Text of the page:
Long QT syndrome is transmitted as an autosomal recessive condition when associated with deafness or as an autosomal dominant condition without this association. The syndrome may be marked by sudden loss of consciousness due to tachyarrhythmia and possibly death due to torsade de pointe. The QT measurement should be corrected by dividing its value by the RR2 interval to obtain the QTc. The longer the QTc, the greater the risk of an acute event. The QT may be influenced by medication so that moderately prolonged QT intervals may become symptomatic in some circumstances.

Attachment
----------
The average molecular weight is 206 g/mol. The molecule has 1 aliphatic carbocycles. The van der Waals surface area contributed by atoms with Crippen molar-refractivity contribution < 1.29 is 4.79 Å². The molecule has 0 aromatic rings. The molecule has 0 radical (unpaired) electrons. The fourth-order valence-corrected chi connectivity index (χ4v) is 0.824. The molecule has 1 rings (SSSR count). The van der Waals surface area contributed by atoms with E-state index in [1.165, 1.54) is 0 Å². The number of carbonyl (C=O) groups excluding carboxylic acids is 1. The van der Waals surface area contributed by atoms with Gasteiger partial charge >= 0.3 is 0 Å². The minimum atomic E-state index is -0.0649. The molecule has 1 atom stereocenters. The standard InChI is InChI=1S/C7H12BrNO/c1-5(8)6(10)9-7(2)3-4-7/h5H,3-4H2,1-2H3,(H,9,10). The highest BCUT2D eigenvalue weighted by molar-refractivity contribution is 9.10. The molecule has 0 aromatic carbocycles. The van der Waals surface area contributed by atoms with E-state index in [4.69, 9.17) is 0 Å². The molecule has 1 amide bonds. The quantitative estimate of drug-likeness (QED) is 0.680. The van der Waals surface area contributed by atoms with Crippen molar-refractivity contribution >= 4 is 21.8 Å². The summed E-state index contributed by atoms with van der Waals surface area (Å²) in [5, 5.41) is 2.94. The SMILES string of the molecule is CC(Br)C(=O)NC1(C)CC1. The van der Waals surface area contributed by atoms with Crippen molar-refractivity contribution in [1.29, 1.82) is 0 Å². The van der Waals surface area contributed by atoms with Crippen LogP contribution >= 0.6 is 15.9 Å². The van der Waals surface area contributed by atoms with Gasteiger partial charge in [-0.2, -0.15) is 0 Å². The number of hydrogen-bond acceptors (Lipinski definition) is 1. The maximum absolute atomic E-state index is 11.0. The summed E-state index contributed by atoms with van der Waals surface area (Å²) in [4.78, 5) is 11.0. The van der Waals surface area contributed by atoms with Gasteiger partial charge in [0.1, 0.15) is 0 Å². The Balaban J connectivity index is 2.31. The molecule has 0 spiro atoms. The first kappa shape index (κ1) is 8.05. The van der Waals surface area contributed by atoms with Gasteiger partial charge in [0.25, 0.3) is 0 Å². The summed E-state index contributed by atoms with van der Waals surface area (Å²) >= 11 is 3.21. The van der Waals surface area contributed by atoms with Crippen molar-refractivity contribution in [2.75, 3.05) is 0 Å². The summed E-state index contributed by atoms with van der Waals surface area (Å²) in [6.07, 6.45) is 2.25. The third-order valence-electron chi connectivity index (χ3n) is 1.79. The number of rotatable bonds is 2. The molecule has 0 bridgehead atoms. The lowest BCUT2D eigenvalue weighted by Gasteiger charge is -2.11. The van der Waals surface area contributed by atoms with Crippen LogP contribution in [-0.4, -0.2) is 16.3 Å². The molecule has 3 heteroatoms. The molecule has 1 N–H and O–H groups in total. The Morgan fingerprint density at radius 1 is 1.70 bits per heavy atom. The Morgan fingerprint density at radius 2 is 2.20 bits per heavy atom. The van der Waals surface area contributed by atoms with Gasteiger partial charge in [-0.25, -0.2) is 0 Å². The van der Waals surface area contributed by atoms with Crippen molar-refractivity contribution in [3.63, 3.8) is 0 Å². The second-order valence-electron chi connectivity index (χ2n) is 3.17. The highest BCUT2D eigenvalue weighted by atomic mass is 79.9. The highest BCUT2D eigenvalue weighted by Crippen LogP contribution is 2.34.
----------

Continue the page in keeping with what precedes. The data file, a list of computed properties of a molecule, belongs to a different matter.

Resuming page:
Information to be provided

  • ECG tracing(s) and cardiologist interpretation;
  • Detailed of any applicant’s’ fainting or near fainting episode;
  • Detailed of any family member fainting episode or sudden cardiac event.


  • An applicant presenting with a prolonged QTc > 450 ms for males and >460 ms for females should be considered as having a condition that is of aeromedical significance.

Note: An ME who is unsure if the QTc is prolonged should send the ECG to a cardiologist for interpretation, as prescribed in the GD ‘Examination Procedures.

If a prolonged QTc is confirmed or if the ME is still uncertain about the tracing characteristics, the ME may seek a further ECG review by CAA prior to deciding whether to proceed via the section 27B(1) pathway. Alternatively the ME may consider outright to assess the application under section 27(B2).

The ME should also consider any medication used by the applicant, capable of affecting the QT and QTc duration.